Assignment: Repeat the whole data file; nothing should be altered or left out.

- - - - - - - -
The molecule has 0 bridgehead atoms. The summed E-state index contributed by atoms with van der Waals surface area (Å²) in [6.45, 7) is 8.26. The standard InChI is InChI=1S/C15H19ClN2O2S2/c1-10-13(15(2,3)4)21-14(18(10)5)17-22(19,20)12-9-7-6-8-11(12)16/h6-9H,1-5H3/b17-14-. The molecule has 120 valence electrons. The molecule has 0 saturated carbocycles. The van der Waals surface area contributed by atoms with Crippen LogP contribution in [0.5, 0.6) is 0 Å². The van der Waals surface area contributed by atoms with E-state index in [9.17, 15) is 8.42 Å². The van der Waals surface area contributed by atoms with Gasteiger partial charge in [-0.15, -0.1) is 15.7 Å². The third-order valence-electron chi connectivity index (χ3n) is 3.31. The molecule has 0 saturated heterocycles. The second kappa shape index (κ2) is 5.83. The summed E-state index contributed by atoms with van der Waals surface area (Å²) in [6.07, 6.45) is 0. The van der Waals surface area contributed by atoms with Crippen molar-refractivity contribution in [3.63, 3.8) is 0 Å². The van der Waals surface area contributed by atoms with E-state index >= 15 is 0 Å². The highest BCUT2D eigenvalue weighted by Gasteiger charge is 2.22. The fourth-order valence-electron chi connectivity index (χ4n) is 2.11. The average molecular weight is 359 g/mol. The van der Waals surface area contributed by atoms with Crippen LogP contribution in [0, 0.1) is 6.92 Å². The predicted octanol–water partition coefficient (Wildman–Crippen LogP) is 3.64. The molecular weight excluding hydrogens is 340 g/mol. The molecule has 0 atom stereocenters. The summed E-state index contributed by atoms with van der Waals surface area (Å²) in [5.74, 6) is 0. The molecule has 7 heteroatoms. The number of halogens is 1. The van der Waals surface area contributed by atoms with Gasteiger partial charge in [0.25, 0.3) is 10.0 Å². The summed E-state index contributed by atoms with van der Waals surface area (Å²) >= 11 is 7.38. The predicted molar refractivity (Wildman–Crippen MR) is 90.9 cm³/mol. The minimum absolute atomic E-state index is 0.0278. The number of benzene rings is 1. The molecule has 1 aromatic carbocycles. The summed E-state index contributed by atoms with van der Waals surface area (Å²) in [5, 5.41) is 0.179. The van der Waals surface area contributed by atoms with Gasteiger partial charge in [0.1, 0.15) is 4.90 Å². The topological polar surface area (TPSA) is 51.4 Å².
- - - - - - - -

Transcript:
The molecule has 0 bridgehead atoms. The summed E-state index contributed by atoms with van der Waals surface area (Å²) in [6.45, 7) is 8.26. The standard InChI is InChI=1S/C15H19ClN2O2S2/c1-10-13(15(2,3)4)21-14(18(10)5)17-22(19,20)12-9-7-6-8-11(12)16/h6-9H,1-5H3/b17-14-. The molecule has 120 valence electrons. The molecule has 0 saturated carbocycles. The van der Waals surface area contributed by atoms with Crippen LogP contribution in [0.5, 0.6) is 0 Å². The van der Waals surface area contributed by atoms with E-state index in [9.17, 15) is 8.42 Å². The van der Waals surface area contributed by atoms with Gasteiger partial charge in [-0.15, -0.1) is 15.7 Å². The third-order valence-electron chi connectivity index (χ3n) is 3.31. The molecule has 0 saturated heterocycles. The second kappa shape index (κ2) is 5.83. The summed E-state index contributed by atoms with van der Waals surface area (Å²) in [6.07, 6.45) is 0. The van der Waals surface area contributed by atoms with Crippen molar-refractivity contribution in [3.63, 3.8) is 0 Å². The van der Waals surface area contributed by atoms with E-state index >= 15 is 0 Å². The highest BCUT2D eigenvalue weighted by Gasteiger charge is 2.22. The fourth-order valence-electron chi connectivity index (χ4n) is 2.11. The average molecular weight is 359 g/mol. The van der Waals surface area contributed by atoms with Crippen LogP contribution in [0, 0.1) is 6.92 Å². The predicted octanol–water partition coefficient (Wildman–Crippen LogP) is 3.64. The molecular weight excluding hydrogens is 340 g/mol. The molecule has 0 atom stereocenters. The summed E-state index contributed by atoms with van der Waals surface area (Å²) in [5.74, 6) is 0. The molecule has 7 heteroatoms. The number of halogens is 1. The van der Waals surface area contributed by atoms with Gasteiger partial charge in [0.25, 0.3) is 10.0 Å². The summed E-state index contributed by atoms with van der Waals surface area (Å²) >= 11 is 7.38. The predicted molar refractivity (Wildman–Crippen MR) is 90.9 cm³/mol. The minimum absolute atomic E-state index is 0.0278. The number of benzene rings is 1. The molecule has 1 aromatic carbocycles. The summed E-state index contributed by atoms with van der Waals surface area (Å²) in [5, 5.41) is 0.179. The van der Waals surface area contributed by atoms with Gasteiger partial charge in [0.1, 0.15) is 4.90 Å². The topological polar surface area (TPSA) is 51.4 Å².